How Lighting Can Change a Room Dramatically

Do you know which light tone is best used in a study? Or what effect a wall uplighter has on the perceived size of a living room? Here’s how to use different types of lighting to change the look and feel of any room:

Natural light

There’s a long-held misconception among homeowners that the more natural light a house gets, the better. That’s not actually true.Too much natural light can make a room suffer from a phenomenon known as “over illumination”, which is unflattering and can actually have adverse effects on health.

In addition, there are practical considerations.A TV or computer screen with a large window behind it will suffer from glare,whichwill likely lead to you having to block out window light whenever you’re looking at the screen.

Window shutters solve both of these problems.You can use them to control the flow of natural light from your window into key rooms (like your living room or bedroom). They also allow you to dampen the effect of natural light without blocking it out completely – meaning you don’t have to choose between screen glare and watching TV in total darkness.

Interior doors with bevelled glass insets are also a great way to control the flow of natural light between rooms. They’re particularly useful if most of your larger windows are on one side of the house, helping daylight spread more evenly throughout your home. The visual effect of transparent or opaque glassalso makes the room beyond look far more inviting than doors made from a heavy wood.

Skylights provideanother great option for allowing natural light into a room. A particular favorite for loft and attic rooms, skylights can also be added to single story homes to help distribute daylight more evenly throughout living spaces.

Ambient lighting

Ambient lighting is the main source of light in a room – and it usually comes from overhead fixtures.

Adding a dimmer switch to control your ambient lighting will give you far more options as to how your living spaces are lit.You can choose the brightnessto help set the mood you want. Dimmers offer far more flexibility than a simple on/off light switch, which limit you to choosing between two extremes.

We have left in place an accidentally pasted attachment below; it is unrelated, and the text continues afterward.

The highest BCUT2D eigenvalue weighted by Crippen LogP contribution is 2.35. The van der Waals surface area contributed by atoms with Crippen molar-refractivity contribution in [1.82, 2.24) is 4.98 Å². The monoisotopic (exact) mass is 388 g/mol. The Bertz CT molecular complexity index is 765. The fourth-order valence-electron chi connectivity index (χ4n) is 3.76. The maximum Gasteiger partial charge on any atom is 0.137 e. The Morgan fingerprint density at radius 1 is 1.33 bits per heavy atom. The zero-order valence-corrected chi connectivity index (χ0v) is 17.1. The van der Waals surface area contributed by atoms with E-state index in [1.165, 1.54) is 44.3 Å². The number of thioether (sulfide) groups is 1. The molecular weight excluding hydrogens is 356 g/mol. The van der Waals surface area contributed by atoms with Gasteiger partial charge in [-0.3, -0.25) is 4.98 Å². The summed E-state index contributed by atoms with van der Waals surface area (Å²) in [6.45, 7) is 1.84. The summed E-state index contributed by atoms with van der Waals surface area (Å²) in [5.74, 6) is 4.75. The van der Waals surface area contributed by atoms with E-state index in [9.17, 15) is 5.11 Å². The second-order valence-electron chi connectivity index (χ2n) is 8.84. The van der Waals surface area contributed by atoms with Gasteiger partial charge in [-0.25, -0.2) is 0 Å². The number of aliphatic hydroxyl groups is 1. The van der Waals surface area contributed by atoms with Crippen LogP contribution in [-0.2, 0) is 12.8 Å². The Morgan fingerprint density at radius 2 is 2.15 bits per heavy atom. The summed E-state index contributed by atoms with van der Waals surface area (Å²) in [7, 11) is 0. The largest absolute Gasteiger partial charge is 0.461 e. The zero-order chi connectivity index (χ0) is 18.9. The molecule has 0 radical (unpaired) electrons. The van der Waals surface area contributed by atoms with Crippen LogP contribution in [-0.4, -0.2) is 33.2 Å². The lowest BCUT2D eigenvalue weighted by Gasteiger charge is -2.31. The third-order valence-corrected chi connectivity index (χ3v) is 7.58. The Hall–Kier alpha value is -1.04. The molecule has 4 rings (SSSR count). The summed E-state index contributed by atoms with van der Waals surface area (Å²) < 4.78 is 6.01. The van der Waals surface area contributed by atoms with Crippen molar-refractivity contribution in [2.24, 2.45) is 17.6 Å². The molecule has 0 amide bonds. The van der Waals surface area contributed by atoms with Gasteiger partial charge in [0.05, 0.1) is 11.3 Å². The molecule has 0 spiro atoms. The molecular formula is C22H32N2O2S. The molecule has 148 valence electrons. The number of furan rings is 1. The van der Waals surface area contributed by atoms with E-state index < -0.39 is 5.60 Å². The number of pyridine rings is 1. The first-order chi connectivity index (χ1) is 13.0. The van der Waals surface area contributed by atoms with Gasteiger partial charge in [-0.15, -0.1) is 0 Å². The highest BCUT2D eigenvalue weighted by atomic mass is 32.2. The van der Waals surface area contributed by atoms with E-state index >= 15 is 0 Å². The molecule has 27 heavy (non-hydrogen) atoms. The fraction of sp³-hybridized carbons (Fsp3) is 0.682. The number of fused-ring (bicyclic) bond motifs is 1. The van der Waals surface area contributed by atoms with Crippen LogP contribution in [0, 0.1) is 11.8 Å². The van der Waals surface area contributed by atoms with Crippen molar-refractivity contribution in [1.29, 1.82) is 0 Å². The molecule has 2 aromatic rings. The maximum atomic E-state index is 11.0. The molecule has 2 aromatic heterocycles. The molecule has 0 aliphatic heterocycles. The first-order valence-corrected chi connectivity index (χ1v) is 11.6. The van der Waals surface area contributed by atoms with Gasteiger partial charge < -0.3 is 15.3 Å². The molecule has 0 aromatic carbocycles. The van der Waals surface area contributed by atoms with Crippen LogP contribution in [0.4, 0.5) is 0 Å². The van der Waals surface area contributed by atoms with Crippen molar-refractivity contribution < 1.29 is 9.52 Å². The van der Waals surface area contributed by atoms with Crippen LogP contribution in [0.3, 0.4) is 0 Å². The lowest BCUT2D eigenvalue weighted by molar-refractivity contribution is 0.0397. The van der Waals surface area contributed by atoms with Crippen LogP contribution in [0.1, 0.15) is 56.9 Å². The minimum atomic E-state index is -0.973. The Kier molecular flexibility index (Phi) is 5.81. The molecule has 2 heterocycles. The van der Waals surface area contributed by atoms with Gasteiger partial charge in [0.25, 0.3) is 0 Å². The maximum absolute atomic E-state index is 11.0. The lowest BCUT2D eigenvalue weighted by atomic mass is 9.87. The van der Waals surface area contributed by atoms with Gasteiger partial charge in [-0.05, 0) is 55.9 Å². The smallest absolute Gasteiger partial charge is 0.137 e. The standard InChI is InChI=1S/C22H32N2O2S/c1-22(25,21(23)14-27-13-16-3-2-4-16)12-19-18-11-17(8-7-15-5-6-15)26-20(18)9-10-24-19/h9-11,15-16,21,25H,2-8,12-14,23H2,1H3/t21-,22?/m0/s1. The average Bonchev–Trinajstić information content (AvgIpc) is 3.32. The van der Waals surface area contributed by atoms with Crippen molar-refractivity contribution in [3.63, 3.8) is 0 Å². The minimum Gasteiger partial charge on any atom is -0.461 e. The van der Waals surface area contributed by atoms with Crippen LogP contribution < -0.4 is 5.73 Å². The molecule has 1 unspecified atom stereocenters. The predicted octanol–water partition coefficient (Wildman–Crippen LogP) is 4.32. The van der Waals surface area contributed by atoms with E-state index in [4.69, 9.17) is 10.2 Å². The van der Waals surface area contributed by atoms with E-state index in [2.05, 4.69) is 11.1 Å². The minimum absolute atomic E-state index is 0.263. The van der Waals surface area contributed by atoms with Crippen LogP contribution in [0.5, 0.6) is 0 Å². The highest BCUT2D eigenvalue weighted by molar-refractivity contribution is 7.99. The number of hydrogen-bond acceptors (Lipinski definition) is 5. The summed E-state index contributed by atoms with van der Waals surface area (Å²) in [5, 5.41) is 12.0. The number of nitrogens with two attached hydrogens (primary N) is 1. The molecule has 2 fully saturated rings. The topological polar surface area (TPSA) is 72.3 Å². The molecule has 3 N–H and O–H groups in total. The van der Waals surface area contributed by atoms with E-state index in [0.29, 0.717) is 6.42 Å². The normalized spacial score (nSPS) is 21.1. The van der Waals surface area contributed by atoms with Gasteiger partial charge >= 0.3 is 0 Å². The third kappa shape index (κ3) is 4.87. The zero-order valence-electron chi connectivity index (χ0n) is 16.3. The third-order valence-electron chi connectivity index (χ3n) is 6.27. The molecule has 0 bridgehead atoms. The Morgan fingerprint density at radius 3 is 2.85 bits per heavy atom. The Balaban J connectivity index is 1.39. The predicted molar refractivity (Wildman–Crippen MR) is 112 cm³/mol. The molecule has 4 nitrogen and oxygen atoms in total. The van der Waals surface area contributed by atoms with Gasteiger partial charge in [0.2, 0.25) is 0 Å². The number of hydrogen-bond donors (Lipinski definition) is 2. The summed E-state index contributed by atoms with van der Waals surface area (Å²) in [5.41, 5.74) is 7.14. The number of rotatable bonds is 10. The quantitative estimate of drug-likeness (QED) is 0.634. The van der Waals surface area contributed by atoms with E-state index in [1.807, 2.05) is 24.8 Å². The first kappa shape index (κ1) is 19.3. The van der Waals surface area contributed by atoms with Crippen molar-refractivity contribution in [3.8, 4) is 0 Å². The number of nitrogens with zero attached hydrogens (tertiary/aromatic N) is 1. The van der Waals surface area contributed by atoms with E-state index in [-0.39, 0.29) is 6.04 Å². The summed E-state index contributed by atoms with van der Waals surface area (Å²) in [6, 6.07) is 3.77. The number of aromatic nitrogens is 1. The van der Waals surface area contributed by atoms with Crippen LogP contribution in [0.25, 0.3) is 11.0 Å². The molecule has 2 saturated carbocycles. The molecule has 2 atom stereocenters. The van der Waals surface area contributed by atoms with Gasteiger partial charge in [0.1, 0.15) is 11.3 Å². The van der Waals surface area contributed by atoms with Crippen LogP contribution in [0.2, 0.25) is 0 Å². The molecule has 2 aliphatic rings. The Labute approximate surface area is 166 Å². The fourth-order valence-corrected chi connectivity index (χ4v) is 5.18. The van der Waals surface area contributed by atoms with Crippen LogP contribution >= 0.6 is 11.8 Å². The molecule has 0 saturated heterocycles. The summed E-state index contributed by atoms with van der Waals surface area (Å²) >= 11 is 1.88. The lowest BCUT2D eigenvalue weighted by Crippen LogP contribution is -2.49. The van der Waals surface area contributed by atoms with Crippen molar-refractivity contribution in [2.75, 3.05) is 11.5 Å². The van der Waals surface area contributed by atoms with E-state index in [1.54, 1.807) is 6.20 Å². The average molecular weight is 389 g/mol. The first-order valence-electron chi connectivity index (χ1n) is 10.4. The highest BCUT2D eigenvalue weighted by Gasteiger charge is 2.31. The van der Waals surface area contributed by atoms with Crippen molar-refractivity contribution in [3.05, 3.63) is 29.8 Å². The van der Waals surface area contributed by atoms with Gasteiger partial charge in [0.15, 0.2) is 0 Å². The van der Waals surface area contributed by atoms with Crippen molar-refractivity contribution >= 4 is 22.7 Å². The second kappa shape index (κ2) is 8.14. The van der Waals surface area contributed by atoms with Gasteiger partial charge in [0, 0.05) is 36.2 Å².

Mood lighting

Often lumped into the same category as “romantic lighting”, mood lighting can be used to evoke a whole range of different feelings – romance being just one. The brightness, texture, and color of mood lighting – together with location of fixtures – all play a part in the overall feeling it will bring to a room.For example:

  • Big, bright white lights create feelings of alertness, stimulating hormones that wake you up and make you feel happy.
  • Amber lights simulate dawn and dusk, creating feelings of restfulness.
  • Lights with blue wavelengths simulate the intense natural light of midday, helping us feel more focused.

So when creating a mood for your room, bear these colors of lighting in mind.Try to match them with appropriate fixtures that will amplify their effect. For example, your evening lighting for your living room should probably revolve around amber mood lighting. So choose floor lamps and uplighters that simulate the setting of the sun.

Task lighting

Task lighting helps create an area of focus in areas of the home that involve work and action. This is why bright LED spotlighting is used so often in kitchens and why desk lamps are a fixture in studies. Task lighting has the practical effect of adequately lighting working space, as well as creating a point of focus for the room.

For example, a study may benefit from a mixture of white and blue lighting – perhaps a bright white desk lamp and paired with a blue light corner lamp.

Accent lighting

Accent lighting draws the eye towards a specific feature in a room – for example, to highlight a particular piece of hanging art. Choosing the right level of accent lighting means selecting the color, pattern, and texture of light that will best complement your room’s overall lighting scheme. You can achieve it through clever use of fixtures like recessed lighting and spot lighting.

For example, placing a recessed light at the foot of an exposed brick feature wall will create an up-lighting effect that washes your wall with a purposely uneven tone – the resulting look can be quite stunning without being overbearing.

Similarly, recessed uplighters can be used to accent a bay window, creating the illusion of more space in your room.

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